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what noise / matching performance would you typically expect from a tube stereo comp
Old 13th November 2009
  #1
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what noise / matching performance would you typically expect from a tube stereo comp

Hallo,

I am currently testing a stereo vari tube compressor (brand doesn't matter, its well above cheap stuff). Wanted to use it on sources and the mix buss. Maybe I am spoiled by plugins, but

- one channel has 10 dB higher noise floor, in a typical situation -76 dBFS (when digitized afterwards with high quality converter) compared to -86 dBFS.

- the same channel has no perfect hum islation

- when the compression in link mode reads 7 dB, there is already a difference of 0.8 dB between channels (440 Hz tone applied), gains calibrated for no compression case (low level input). Of course this is an extreme situation, which should not appear so often on the mix buss in practice, but the device could be used for effect compression.


I don't know what I have to expect from such a device. Do you usually measure your gear or you just don't care? heh So in total I am already able to hear the noise on one channel at a level, which is loud for pop music, but would be not so loud for classic music.

Would be good to know, whether my expectations are simply too high or not.

regards
Old 13th November 2009
  #2
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MASSIVE Master's Avatar
 

Verified Member
I'd submit that "perfect" almost never happens... That said - It's rarely a real issue with quality gear. THAT said, I do whatever I can to avoid tubes most of the time and only have a limited amount of tube gear in 'regular' use here.**

THAT said, yes - Something doesn't sound right with the unit you have.

The 7dB of GR thing is sort of out the window - I'd be much more interested with the link at 1 or 2dB - Maybe 3dB. And of course, making sure the tubes are good (swapping them to see if the problem swaps also) and warmed up well before taking any such measurements, etc., etc., blah, blah...


** I'd hope it's not necessary, but somehow I feel compelled to note that I'm in no way "against" tube gear... I've had plenty, I still have my (Manley) Variable Mu, I hope to go riding with Eve Anna some time if I ever get out that way, I think well-designed tube gear (such as the Manley, Tube Tech, etc. stuff) is wonderful to have - I just prefer to use solid-state gear when I can. Less heat, less goofy maintenance issues (like the one above), etc., etc.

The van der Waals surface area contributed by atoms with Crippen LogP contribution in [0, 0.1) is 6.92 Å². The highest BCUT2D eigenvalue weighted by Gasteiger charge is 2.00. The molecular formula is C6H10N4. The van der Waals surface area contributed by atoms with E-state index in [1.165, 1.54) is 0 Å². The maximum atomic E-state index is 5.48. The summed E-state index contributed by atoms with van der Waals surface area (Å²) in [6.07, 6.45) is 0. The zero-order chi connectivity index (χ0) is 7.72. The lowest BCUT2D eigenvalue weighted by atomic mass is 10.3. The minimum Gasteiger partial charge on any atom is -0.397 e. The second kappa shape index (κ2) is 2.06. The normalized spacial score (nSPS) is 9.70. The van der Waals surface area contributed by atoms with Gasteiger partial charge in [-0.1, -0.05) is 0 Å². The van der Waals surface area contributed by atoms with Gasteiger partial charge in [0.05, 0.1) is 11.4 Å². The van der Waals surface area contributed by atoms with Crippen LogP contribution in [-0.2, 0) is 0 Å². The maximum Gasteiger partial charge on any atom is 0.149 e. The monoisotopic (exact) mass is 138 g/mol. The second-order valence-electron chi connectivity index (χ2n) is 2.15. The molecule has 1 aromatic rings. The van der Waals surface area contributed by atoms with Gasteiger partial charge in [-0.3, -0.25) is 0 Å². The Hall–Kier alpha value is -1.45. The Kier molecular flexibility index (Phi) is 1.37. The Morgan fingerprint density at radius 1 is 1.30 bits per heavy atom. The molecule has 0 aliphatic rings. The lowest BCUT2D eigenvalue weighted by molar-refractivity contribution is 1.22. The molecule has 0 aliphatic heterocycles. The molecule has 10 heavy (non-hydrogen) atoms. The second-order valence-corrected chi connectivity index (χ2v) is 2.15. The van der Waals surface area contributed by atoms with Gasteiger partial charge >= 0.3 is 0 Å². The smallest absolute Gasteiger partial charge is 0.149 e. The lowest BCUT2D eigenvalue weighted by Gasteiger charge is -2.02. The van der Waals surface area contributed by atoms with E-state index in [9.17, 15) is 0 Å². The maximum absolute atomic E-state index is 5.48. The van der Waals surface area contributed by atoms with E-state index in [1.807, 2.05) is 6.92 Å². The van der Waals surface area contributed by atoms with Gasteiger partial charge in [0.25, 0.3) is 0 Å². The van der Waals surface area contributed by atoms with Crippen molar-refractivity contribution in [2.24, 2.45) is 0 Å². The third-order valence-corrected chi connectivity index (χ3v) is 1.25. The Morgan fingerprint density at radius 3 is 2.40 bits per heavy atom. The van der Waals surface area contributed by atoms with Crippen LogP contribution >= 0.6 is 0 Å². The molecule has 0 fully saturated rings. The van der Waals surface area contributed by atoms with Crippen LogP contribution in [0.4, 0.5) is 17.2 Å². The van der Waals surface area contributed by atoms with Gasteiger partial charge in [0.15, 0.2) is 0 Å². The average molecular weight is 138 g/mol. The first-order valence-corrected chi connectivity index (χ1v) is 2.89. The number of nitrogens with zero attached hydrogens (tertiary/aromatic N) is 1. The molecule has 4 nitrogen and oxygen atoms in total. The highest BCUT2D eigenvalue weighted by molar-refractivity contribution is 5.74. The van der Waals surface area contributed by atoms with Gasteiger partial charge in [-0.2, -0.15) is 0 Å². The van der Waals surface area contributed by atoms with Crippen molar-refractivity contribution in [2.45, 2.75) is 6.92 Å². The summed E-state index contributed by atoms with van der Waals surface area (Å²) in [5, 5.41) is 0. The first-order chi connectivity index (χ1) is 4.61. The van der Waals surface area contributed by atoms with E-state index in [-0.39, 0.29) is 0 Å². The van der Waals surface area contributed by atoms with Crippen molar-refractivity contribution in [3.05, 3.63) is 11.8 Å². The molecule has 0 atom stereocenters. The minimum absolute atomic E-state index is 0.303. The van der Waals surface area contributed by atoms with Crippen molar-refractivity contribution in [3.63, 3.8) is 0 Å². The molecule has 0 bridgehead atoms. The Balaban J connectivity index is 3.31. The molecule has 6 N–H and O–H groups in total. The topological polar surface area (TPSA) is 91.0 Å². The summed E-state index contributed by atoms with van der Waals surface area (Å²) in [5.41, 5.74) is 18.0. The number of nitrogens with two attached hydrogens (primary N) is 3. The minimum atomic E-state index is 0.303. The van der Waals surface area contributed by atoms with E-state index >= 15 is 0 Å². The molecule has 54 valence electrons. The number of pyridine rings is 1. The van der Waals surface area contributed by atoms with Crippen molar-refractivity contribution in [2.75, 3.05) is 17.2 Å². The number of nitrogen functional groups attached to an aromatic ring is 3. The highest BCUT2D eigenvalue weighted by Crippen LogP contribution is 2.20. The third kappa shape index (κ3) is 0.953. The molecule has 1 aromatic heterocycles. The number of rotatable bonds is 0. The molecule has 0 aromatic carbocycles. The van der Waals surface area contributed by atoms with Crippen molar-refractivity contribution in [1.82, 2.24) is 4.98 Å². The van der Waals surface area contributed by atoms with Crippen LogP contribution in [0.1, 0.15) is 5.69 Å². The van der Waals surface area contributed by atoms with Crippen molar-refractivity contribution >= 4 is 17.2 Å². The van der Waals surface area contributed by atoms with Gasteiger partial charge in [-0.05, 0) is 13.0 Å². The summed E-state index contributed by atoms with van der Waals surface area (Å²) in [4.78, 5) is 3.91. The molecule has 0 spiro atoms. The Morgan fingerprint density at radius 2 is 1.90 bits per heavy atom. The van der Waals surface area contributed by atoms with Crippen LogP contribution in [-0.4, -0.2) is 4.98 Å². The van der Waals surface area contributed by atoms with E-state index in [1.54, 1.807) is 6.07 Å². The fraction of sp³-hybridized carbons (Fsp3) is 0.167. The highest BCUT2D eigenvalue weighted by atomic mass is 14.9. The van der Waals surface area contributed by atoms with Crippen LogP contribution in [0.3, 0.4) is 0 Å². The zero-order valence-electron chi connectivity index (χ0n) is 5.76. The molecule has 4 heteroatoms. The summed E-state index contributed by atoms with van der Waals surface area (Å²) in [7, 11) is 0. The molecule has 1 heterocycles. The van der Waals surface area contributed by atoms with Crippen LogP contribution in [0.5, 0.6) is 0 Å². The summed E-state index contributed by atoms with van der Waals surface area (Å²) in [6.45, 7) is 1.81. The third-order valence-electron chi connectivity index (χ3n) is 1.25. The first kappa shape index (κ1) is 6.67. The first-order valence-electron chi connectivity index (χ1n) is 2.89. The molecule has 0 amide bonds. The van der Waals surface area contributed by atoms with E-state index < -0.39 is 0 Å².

Old 16th November 2009
  #3
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Quote:
Originally Posted by MASSIVE Master View Post
The 7dB of GR thing is sort of out the window - I'd be much more interested with the link at 1 or 2dB - Maybe 3dB.
I measured something like 0.3-0.4 dB.
Old 16th November 2009
  #4
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William Bowden's Avatar
 

Verified Member
2 Reviews written
I'd try swapping tubes one at a time between channels to see if the fault transposes. It's almost always a noisy tube in one channel with results like that...

If there are separate input and output gain controls for each channel it may complicate things further if the unit is also out of cal. If swapping the tubes doesn't work I'd see if you can find a cal procedure for the unit.

My Tubetech cl1a's are around -89 I think, or lower - I forget. I do look at the noise floor of the chain each time I name the files in Sequoia's record dialogue box, but primarily I'm interested in symmetry between channel noise, a tube going bad (low level bumps or pops) or the quality of erasure on my ampex (if I use it).

I like tube gear myself, but would very rarely have three tube units in (and around) the chain, usually two or one, my Massive Passive has the worst noise specs (-68ish)- it's symmetrical but I think over Xmas I'll re-tube the old dear.

The King
Old 16th November 2009
  #5
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thanks for sharing your experience with tubes in general. I could actually contact the company, since this is a new unit (and I have 30 days money-back). Their specs say 90 dB SNR. The case is a bit complicated since various operating points give different SNRs and also different matching accuracy.
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